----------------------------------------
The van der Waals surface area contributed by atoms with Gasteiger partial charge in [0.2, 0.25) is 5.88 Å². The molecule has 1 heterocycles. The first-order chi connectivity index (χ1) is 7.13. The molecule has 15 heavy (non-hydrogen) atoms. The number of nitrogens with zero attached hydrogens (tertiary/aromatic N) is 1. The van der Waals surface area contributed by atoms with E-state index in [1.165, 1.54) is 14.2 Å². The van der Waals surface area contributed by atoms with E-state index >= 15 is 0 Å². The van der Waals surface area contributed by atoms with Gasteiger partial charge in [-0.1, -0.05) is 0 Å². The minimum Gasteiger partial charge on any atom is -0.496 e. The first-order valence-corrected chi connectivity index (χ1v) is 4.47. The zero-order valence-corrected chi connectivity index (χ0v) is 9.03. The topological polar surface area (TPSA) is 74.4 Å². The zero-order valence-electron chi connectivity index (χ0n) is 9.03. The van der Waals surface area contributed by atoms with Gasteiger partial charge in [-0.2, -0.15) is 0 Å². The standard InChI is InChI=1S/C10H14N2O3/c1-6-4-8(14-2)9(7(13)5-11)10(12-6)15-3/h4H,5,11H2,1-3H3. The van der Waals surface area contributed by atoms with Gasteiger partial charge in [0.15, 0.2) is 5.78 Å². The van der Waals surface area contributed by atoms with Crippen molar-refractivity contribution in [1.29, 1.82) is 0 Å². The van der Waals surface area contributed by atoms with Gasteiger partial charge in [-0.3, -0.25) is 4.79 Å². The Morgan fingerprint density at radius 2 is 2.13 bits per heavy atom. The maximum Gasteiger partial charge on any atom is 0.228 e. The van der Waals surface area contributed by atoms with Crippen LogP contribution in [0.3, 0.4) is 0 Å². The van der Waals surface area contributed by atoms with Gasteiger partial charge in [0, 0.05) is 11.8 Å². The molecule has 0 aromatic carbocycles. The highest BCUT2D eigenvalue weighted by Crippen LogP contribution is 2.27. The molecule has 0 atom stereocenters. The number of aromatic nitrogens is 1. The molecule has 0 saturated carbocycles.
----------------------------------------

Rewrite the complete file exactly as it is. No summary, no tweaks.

The van der Waals surface area contributed by atoms with Gasteiger partial charge in [0.2, 0.25) is 5.88 Å². The molecule has 1 heterocycles. The first-order chi connectivity index (χ1) is 7.13. The molecule has 15 heavy (non-hydrogen) atoms. The number of nitrogens with zero attached hydrogens (tertiary/aromatic N) is 1. The van der Waals surface area contributed by atoms with E-state index in [1.165, 1.54) is 14.2 Å². The van der Waals surface area contributed by atoms with E-state index >= 15 is 0 Å². The van der Waals surface area contributed by atoms with Gasteiger partial charge in [-0.1, -0.05) is 0 Å². The minimum Gasteiger partial charge on any atom is -0.496 e. The first-order valence-corrected chi connectivity index (χ1v) is 4.47. The zero-order valence-corrected chi connectivity index (χ0v) is 9.03. The topological polar surface area (TPSA) is 74.4 Å². The zero-order valence-electron chi connectivity index (χ0n) is 9.03. The van der Waals surface area contributed by atoms with Gasteiger partial charge in [-0.2, -0.15) is 0 Å². The standard InChI is InChI=1S/C10H14N2O3/c1-6-4-8(14-2)9(7(13)5-11)10(12-6)15-3/h4H,5,11H2,1-3H3. The van der Waals surface area contributed by atoms with Gasteiger partial charge in [0.15, 0.2) is 5.78 Å². The van der Waals surface area contributed by atoms with Crippen molar-refractivity contribution in [1.29, 1.82) is 0 Å². The van der Waals surface area contributed by atoms with Gasteiger partial charge in [-0.3, -0.25) is 4.79 Å². The Morgan fingerprint density at radius 2 is 2.13 bits per heavy atom. The maximum Gasteiger partial charge on any atom is 0.228 e. The van der Waals surface area contributed by atoms with Crippen LogP contribution in [0.3, 0.4) is 0 Å². The van der Waals surface area contributed by atoms with Gasteiger partial charge in [0, 0.05) is 11.8 Å². The molecule has 0 aromatic carbocycles. The highest BCUT2D eigenvalue weighted by Crippen LogP contribution is 2.27. The molecule has 0 atom stereocenters. The number of aromatic nitrogens is 1. The molecule has 0 saturated carbocycles.